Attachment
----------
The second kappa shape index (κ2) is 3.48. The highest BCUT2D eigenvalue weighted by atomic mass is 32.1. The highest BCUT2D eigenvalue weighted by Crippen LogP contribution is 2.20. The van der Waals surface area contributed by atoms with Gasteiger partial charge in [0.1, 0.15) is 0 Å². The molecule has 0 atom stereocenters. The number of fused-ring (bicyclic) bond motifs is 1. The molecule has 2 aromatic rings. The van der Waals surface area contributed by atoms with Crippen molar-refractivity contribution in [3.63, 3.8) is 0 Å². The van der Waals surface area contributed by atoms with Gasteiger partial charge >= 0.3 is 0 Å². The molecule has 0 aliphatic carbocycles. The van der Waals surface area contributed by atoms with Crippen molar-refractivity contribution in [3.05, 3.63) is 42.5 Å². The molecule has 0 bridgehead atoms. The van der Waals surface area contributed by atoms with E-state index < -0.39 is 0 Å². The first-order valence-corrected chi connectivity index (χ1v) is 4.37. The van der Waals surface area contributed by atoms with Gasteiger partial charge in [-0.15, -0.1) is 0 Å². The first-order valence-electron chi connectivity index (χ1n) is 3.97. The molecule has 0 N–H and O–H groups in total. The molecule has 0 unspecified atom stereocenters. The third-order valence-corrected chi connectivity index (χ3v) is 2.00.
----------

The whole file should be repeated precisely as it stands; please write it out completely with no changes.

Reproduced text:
The second kappa shape index (κ2) is 3.48. The highest BCUT2D eigenvalue weighted by atomic mass is 32.1. The highest BCUT2D eigenvalue weighted by Crippen LogP contribution is 2.20. The van der Waals surface area contributed by atoms with Gasteiger partial charge in [0.1, 0.15) is 0 Å². The molecule has 0 atom stereocenters. The number of fused-ring (bicyclic) bond motifs is 1. The molecule has 2 aromatic rings. The van der Waals surface area contributed by atoms with Crippen molar-refractivity contribution in [3.63, 3.8) is 0 Å². The van der Waals surface area contributed by atoms with Gasteiger partial charge >= 0.3 is 0 Å². The molecule has 0 aliphatic carbocycles. The van der Waals surface area contributed by atoms with Crippen molar-refractivity contribution in [3.05, 3.63) is 42.5 Å². The molecule has 0 bridgehead atoms. The van der Waals surface area contributed by atoms with E-state index < -0.39 is 0 Å². The first-order valence-corrected chi connectivity index (χ1v) is 4.37. The van der Waals surface area contributed by atoms with Gasteiger partial charge in [-0.15, -0.1) is 0 Å². The first-order valence-electron chi connectivity index (χ1n) is 3.97. The molecule has 0 N–H and O–H groups in total. The molecule has 0 unspecified atom stereocenters. The third-order valence-corrected chi connectivity index (χ3v) is 2.00.